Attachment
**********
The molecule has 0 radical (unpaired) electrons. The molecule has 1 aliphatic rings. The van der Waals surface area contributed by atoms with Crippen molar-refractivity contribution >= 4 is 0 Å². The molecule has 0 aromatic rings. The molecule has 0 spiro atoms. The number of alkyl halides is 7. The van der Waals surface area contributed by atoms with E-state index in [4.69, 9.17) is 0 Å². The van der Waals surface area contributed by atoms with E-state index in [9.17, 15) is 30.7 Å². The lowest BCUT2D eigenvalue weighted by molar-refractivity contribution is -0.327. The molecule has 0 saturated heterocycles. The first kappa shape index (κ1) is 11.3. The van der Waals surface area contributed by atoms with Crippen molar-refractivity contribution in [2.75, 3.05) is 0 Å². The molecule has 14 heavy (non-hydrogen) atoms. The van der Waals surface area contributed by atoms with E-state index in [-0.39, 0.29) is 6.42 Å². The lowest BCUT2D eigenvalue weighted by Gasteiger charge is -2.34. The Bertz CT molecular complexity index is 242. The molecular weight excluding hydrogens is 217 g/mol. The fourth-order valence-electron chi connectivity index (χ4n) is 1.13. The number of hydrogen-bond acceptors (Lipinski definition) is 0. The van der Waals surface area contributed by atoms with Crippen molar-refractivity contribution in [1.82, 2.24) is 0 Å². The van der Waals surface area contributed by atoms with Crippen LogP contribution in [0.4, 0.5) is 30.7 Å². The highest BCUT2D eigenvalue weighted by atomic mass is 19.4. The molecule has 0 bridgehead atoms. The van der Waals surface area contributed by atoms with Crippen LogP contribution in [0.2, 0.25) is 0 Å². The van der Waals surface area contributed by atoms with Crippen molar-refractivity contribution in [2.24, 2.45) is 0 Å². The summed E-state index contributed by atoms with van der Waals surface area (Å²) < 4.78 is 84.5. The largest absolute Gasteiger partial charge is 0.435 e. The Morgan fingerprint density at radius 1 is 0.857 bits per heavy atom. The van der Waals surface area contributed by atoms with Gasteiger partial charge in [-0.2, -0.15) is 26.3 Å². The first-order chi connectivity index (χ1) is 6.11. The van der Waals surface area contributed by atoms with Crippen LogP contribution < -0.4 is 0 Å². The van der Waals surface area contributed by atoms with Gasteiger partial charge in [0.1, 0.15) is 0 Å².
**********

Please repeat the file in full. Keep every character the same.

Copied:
The molecule has 0 radical (unpaired) electrons. The molecule has 1 aliphatic rings. The van der Waals surface area contributed by atoms with Crippen molar-refractivity contribution >= 4 is 0 Å². The molecule has 0 aromatic rings. The molecule has 0 spiro atoms. The number of alkyl halides is 7. The van der Waals surface area contributed by atoms with E-state index in [4.69, 9.17) is 0 Å². The van der Waals surface area contributed by atoms with E-state index in [9.17, 15) is 30.7 Å². The lowest BCUT2D eigenvalue weighted by molar-refractivity contribution is -0.327. The molecule has 0 saturated heterocycles. The first kappa shape index (κ1) is 11.3. The van der Waals surface area contributed by atoms with Crippen molar-refractivity contribution in [2.75, 3.05) is 0 Å². The molecule has 14 heavy (non-hydrogen) atoms. The van der Waals surface area contributed by atoms with E-state index in [-0.39, 0.29) is 6.42 Å². The lowest BCUT2D eigenvalue weighted by Gasteiger charge is -2.34. The Bertz CT molecular complexity index is 242. The molecular weight excluding hydrogens is 217 g/mol. The fourth-order valence-electron chi connectivity index (χ4n) is 1.13. The number of hydrogen-bond acceptors (Lipinski definition) is 0. The van der Waals surface area contributed by atoms with Crippen molar-refractivity contribution in [1.82, 2.24) is 0 Å². The van der Waals surface area contributed by atoms with Crippen LogP contribution in [0.4, 0.5) is 30.7 Å². The highest BCUT2D eigenvalue weighted by atomic mass is 19.4. The molecule has 0 bridgehead atoms. The van der Waals surface area contributed by atoms with Crippen LogP contribution in [0.2, 0.25) is 0 Å². The van der Waals surface area contributed by atoms with Crippen molar-refractivity contribution in [2.24, 2.45) is 0 Å². The summed E-state index contributed by atoms with van der Waals surface area (Å²) < 4.78 is 84.5. The largest absolute Gasteiger partial charge is 0.435 e. The Morgan fingerprint density at radius 1 is 0.857 bits per heavy atom. The van der Waals surface area contributed by atoms with Gasteiger partial charge in [-0.2, -0.15) is 26.3 Å². The first-order chi connectivity index (χ1) is 6.11. The van der Waals surface area contributed by atoms with Crippen LogP contribution < -0.4 is 0 Å². The van der Waals surface area contributed by atoms with Gasteiger partial charge in [0.1, 0.15) is 0 Å².